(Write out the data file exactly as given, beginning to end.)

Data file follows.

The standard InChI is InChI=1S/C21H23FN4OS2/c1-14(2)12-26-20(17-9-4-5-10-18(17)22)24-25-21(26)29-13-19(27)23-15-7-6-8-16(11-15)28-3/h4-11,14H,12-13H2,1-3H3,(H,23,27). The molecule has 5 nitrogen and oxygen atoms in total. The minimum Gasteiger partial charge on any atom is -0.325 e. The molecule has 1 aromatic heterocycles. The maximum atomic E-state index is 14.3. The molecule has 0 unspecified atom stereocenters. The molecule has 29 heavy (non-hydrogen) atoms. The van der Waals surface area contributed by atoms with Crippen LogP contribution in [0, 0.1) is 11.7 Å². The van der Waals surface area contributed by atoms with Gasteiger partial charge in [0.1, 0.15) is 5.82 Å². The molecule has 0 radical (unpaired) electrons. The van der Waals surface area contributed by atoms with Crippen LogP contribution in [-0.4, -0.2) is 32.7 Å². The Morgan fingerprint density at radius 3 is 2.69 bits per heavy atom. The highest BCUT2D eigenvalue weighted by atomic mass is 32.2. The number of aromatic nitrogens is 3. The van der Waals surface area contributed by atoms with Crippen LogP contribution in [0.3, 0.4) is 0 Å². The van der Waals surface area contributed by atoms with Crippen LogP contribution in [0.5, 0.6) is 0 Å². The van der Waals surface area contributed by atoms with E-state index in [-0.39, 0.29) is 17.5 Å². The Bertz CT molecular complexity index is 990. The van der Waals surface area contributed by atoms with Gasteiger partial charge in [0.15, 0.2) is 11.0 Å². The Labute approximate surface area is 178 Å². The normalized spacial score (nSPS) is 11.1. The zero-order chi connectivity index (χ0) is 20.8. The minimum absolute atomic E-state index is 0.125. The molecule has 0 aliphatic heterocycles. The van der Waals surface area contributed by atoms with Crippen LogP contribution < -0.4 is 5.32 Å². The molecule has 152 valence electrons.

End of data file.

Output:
The standard InChI is InChI=1S/C21H23FN4OS2/c1-14(2)12-26-20(17-9-4-5-10-18(17)22)24-25-21(26)29-13-19(27)23-15-7-6-8-16(11-15)28-3/h4-11,14H,12-13H2,1-3H3,(H,23,27). The molecule has 5 nitrogen and oxygen atoms in total. The minimum Gasteiger partial charge on any atom is -0.325 e. The molecule has 1 aromatic heterocycles. The maximum atomic E-state index is 14.3. The molecule has 0 unspecified atom stereocenters. The molecule has 29 heavy (non-hydrogen) atoms. The van der Waals surface area contributed by atoms with Crippen LogP contribution in [0, 0.1) is 11.7 Å². The van der Waals surface area contributed by atoms with Gasteiger partial charge in [0.1, 0.15) is 5.82 Å². The molecule has 0 radical (unpaired) electrons. The van der Waals surface area contributed by atoms with Crippen LogP contribution in [-0.4, -0.2) is 32.7 Å². The Morgan fingerprint density at radius 3 is 2.69 bits per heavy atom. The highest BCUT2D eigenvalue weighted by atomic mass is 32.2. The number of aromatic nitrogens is 3. The van der Waals surface area contributed by atoms with Crippen LogP contribution in [0.3, 0.4) is 0 Å². The van der Waals surface area contributed by atoms with Crippen LogP contribution in [0.5, 0.6) is 0 Å². The van der Waals surface area contributed by atoms with E-state index in [-0.39, 0.29) is 17.5 Å². The Bertz CT molecular complexity index is 990. The van der Waals surface area contributed by atoms with Gasteiger partial charge in [0.15, 0.2) is 11.0 Å². The Labute approximate surface area is 178 Å². The normalized spacial score (nSPS) is 11.1. The zero-order chi connectivity index (χ0) is 20.8. The minimum absolute atomic E-state index is 0.125. The molecule has 0 aliphatic heterocycles. The van der Waals surface area contributed by atoms with Crippen LogP contribution < -0.4 is 5.32 Å². The molecule has 152 valence electrons.